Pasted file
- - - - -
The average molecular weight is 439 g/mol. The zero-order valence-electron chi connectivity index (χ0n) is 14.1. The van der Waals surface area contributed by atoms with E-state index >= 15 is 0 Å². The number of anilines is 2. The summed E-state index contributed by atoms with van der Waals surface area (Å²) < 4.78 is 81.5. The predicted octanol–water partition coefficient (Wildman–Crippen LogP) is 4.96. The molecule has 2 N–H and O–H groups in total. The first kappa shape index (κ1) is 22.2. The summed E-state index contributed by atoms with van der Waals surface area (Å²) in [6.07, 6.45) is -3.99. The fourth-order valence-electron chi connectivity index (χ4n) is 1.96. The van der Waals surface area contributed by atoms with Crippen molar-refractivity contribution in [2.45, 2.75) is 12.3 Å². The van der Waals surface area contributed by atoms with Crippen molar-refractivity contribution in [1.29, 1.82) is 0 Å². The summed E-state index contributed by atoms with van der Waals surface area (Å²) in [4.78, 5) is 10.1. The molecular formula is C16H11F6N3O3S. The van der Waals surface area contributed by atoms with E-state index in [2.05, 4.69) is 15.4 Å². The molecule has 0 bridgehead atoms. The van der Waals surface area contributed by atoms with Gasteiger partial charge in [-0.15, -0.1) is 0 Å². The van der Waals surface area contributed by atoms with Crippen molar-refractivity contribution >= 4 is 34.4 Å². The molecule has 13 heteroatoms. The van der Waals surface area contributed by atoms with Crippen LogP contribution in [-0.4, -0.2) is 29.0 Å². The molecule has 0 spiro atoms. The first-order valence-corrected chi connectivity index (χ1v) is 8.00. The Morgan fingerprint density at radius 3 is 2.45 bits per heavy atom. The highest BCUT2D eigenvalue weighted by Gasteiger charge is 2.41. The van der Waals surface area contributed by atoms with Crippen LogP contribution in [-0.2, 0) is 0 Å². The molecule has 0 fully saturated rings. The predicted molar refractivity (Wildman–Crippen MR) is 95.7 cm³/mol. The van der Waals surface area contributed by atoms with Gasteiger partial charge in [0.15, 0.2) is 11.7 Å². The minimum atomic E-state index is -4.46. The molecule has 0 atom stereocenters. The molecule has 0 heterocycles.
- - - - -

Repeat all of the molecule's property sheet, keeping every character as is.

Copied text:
The average molecular weight is 439 g/mol. The zero-order valence-electron chi connectivity index (χ0n) is 14.1. The van der Waals surface area contributed by atoms with E-state index >= 15 is 0 Å². The number of anilines is 2. The summed E-state index contributed by atoms with van der Waals surface area (Å²) < 4.78 is 81.5. The predicted octanol–water partition coefficient (Wildman–Crippen LogP) is 4.96. The molecule has 2 N–H and O–H groups in total. The first kappa shape index (κ1) is 22.2. The summed E-state index contributed by atoms with van der Waals surface area (Å²) in [6.07, 6.45) is -3.99. The fourth-order valence-electron chi connectivity index (χ4n) is 1.96. The van der Waals surface area contributed by atoms with Crippen molar-refractivity contribution in [2.45, 2.75) is 12.3 Å². The van der Waals surface area contributed by atoms with Crippen molar-refractivity contribution in [1.29, 1.82) is 0 Å². The summed E-state index contributed by atoms with van der Waals surface area (Å²) in [4.78, 5) is 10.1. The molecular formula is C16H11F6N3O3S. The van der Waals surface area contributed by atoms with E-state index in [2.05, 4.69) is 15.4 Å². The molecule has 0 bridgehead atoms. The van der Waals surface area contributed by atoms with Gasteiger partial charge in [-0.15, -0.1) is 0 Å². The van der Waals surface area contributed by atoms with Crippen molar-refractivity contribution >= 4 is 34.4 Å². The molecule has 13 heteroatoms. The van der Waals surface area contributed by atoms with Crippen LogP contribution in [-0.4, -0.2) is 29.0 Å². The molecule has 0 spiro atoms. The first-order valence-corrected chi connectivity index (χ1v) is 8.00. The Morgan fingerprint density at radius 3 is 2.45 bits per heavy atom. The highest BCUT2D eigenvalue weighted by Gasteiger charge is 2.41. The van der Waals surface area contributed by atoms with Crippen LogP contribution in [-0.2, 0) is 0 Å². The molecule has 0 fully saturated rings. The predicted molar refractivity (Wildman–Crippen MR) is 95.7 cm³/mol. The van der Waals surface area contributed by atoms with Gasteiger partial charge in [0.15, 0.2) is 11.7 Å². The minimum atomic E-state index is -4.46. The molecule has 0 atom stereocenters. The molecule has 0 heterocycles.